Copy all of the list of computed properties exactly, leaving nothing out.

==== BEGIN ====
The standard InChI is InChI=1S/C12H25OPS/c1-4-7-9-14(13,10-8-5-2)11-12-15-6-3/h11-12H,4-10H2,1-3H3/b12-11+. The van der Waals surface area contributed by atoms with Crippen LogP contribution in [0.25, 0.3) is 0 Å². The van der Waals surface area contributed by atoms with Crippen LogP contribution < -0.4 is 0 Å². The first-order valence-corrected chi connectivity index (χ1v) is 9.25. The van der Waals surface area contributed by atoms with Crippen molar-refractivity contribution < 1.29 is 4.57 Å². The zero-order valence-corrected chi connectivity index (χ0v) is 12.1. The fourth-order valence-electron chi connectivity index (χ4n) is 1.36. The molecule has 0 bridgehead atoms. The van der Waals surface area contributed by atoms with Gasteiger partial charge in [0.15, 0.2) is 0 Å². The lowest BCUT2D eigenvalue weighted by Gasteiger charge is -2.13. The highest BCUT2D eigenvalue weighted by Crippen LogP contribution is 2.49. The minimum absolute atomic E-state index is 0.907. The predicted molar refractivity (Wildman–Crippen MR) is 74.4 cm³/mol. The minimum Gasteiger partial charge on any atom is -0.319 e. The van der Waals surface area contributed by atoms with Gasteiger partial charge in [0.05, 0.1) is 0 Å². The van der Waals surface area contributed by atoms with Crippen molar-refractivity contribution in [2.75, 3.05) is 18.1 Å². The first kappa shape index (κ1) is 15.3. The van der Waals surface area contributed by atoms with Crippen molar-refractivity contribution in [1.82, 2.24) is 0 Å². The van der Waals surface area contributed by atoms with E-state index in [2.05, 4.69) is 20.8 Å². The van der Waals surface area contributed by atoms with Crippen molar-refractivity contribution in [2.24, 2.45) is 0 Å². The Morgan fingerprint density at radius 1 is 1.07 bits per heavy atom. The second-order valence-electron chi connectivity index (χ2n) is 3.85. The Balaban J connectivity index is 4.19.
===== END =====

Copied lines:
The standard InChI is InChI=1S/C12H25OPS/c1-4-7-9-14(13,10-8-5-2)11-12-15-6-3/h11-12H,4-10H2,1-3H3/b12-11+. The van der Waals surface area contributed by atoms with Crippen LogP contribution in [0.25, 0.3) is 0 Å². The van der Waals surface area contributed by atoms with Crippen LogP contribution < -0.4 is 0 Å². The first-order valence-corrected chi connectivity index (χ1v) is 9.25. The van der Waals surface area contributed by atoms with Crippen molar-refractivity contribution < 1.29 is 4.57 Å². The zero-order valence-corrected chi connectivity index (χ0v) is 12.1. The fourth-order valence-electron chi connectivity index (χ4n) is 1.36. The molecule has 0 bridgehead atoms. The van der Waals surface area contributed by atoms with Gasteiger partial charge in [0.15, 0.2) is 0 Å². The lowest BCUT2D eigenvalue weighted by Gasteiger charge is -2.13. The highest BCUT2D eigenvalue weighted by Crippen LogP contribution is 2.49. The minimum absolute atomic E-state index is 0.907. The predicted molar refractivity (Wildman–Crippen MR) is 74.4 cm³/mol. The minimum Gasteiger partial charge on any atom is -0.319 e. The van der Waals surface area contributed by atoms with Gasteiger partial charge in [0.05, 0.1) is 0 Å². The van der Waals surface area contributed by atoms with Crippen molar-refractivity contribution in [2.75, 3.05) is 18.1 Å². The first kappa shape index (κ1) is 15.3. The van der Waals surface area contributed by atoms with Crippen molar-refractivity contribution in [1.82, 2.24) is 0 Å². The van der Waals surface area contributed by atoms with E-state index in [2.05, 4.69) is 20.8 Å². The van der Waals surface area contributed by atoms with Crippen molar-refractivity contribution in [2.24, 2.45) is 0 Å². The Morgan fingerprint density at radius 1 is 1.07 bits per heavy atom. The second-order valence-electron chi connectivity index (χ2n) is 3.85. The Balaban J connectivity index is 4.19.